For example, take trauma and resilience certificate programs. This subject is often found within human services programs or departments, so completions analyses will often use the Human Services, General (44.0000) CIP code as a proxy. Using human services completions trends can show whether student demand has increased or decreased for this field over time and may indicate an overall direction. But using the trends for human services to state definitively the demand for a more niche trauma and resilience certificate risks falsely assuming fields and their subfields experience the same demand.
Potential risks when assessing certificate demand with available data
|Common problems using certificate conferral data||Example||Risk|
|CIP code dominated by one particular subfield or credential||Non-MBA graduate business programs||Overstating demand for a particular subject by using trends from a similar but distinct field (e.g., MBA vs. business administration certificate programs)|
|Aggregation of several poorly aligned CIP codes||Business analytics or data analytics||Overstating demand by using several adjacent fields|
|Field too niche or too broad||Trauma and resilience, animal welfare, general studies, liberal arts||Superimposing larger field trends onto subfields|
|Field too new||User experience||Over-projecting due to little or no available data|
|Poor geographical fit||Using only national trends to predict enrollment||Extrapolating larger regions trends into smaller regions|
To avoid making these assumptions about certificate markets, ask if your assessment of conferral trends represents the students who actually completed the kind of certificate you’re planning to launch, or if it can only offer broader perspectives of general student behavior in related markets.
Mistake #3: Ignoring other uses of conferral data and different sources of market data
When conferral data does not provide enough insight on student interest in a certificate program, using alternative approaches and data sources like those outlined below can help give indications of student demand.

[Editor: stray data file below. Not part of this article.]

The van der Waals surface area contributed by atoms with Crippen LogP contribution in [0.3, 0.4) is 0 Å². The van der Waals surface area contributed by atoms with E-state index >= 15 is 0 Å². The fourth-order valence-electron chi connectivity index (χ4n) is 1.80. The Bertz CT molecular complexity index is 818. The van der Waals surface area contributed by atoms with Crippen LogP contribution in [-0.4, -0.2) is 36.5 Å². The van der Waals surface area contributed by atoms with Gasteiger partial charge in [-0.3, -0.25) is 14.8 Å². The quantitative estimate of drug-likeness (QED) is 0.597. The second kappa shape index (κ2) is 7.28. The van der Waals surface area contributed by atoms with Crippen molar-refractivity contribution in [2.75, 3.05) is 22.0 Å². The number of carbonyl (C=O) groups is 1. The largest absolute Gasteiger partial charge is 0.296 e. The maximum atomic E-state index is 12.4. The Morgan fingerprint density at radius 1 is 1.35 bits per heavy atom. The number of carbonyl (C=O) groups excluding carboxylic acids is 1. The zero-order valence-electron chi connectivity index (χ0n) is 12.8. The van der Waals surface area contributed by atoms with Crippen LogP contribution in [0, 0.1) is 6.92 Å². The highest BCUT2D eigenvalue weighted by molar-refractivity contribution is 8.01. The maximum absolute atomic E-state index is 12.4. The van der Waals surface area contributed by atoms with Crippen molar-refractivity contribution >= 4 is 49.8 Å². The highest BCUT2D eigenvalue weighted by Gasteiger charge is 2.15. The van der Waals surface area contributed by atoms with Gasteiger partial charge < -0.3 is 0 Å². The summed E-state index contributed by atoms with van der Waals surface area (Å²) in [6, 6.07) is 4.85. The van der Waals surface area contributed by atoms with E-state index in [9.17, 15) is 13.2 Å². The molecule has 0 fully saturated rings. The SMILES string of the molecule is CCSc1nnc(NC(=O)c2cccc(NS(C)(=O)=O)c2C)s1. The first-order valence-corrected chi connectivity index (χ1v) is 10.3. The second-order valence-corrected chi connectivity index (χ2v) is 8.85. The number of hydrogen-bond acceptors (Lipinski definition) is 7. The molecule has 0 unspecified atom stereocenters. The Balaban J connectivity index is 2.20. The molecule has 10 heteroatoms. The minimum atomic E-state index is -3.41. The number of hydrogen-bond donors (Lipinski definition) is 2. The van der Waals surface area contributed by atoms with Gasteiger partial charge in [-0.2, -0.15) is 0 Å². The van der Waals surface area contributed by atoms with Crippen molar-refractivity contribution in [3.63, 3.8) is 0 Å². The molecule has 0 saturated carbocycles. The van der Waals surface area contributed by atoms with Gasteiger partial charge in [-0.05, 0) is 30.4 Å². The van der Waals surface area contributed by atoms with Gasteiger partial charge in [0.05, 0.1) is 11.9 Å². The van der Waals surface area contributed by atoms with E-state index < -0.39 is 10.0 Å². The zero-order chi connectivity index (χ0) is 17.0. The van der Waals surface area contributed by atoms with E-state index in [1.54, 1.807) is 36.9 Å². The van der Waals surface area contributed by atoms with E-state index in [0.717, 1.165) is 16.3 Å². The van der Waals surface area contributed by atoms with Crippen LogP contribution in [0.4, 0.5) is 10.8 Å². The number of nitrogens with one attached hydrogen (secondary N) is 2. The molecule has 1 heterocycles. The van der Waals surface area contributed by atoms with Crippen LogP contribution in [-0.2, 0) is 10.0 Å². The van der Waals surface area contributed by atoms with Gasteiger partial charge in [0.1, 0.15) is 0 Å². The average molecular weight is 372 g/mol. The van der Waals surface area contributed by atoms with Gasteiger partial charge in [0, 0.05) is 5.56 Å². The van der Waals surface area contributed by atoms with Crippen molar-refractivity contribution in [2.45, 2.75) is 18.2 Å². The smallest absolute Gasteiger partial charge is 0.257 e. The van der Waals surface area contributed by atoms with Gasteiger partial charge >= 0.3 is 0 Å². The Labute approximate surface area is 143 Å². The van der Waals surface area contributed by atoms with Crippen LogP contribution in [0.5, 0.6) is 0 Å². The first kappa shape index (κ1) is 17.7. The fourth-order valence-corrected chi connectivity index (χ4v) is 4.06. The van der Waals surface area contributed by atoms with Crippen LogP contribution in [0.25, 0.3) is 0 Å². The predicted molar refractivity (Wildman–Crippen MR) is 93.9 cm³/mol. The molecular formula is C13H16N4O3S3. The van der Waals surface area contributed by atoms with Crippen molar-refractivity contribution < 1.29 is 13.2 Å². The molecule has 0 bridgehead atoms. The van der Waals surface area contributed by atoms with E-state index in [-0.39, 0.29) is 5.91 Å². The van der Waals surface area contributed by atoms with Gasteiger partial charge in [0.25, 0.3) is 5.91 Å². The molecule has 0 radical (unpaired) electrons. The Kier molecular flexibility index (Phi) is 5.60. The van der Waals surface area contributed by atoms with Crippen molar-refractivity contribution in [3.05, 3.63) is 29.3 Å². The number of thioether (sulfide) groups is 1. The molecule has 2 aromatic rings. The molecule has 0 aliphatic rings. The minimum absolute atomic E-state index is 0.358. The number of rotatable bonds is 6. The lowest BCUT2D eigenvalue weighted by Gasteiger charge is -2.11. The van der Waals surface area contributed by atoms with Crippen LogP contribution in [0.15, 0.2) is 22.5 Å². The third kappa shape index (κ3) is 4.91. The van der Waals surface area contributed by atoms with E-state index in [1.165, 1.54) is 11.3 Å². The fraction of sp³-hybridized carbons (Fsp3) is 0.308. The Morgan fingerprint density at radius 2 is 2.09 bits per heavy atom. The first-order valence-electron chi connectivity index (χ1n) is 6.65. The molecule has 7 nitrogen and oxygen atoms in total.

Alternate methods and sources to consider
|Ways to assess demand with available data||Considerations|
|Consider using the broadest field trends, such as the 2-digit subject CIP codes, to see national trends related to the proposed program field. Is the field generally showing increasing student demand or declining student demand nationwide?||Cannot be extrapolated to every region but can show whether student demand increases or decreases nationwide.|
|Analyze job postings to see which skills employers seek most frequently||Employer demand can often create student demand|
|Assess programs already in the market, with a focus on program structure and marketing messages||While it may be difficult to tell if these programs enroll successfully or not, seeing how many and what kind of certificate programs on the same subject matter exist can serve as a frame of reference and still guide effective decision-making (e.g., if other certificates leverage existing resources to lower start-up costs).|
|Industry trends from reliable third-party sources, databases, and journals may be used as a “pressure test” against the imperfect data||Resources such as the Bureau of Labor Statistics, Harvard Business Review, and Bloomberg offer analyses based on statistical modeling and a deeper analytical focus on specific emerging fields.|
The certificate market can be tricky to navigate given the limitations of conferral data. However, avoiding these three mistakes can better inform decision-making on certificate programming by countering risky assumptions. For further research on certificates—and case studies of successful certificate programs—explore our Executive Guide to Certificates.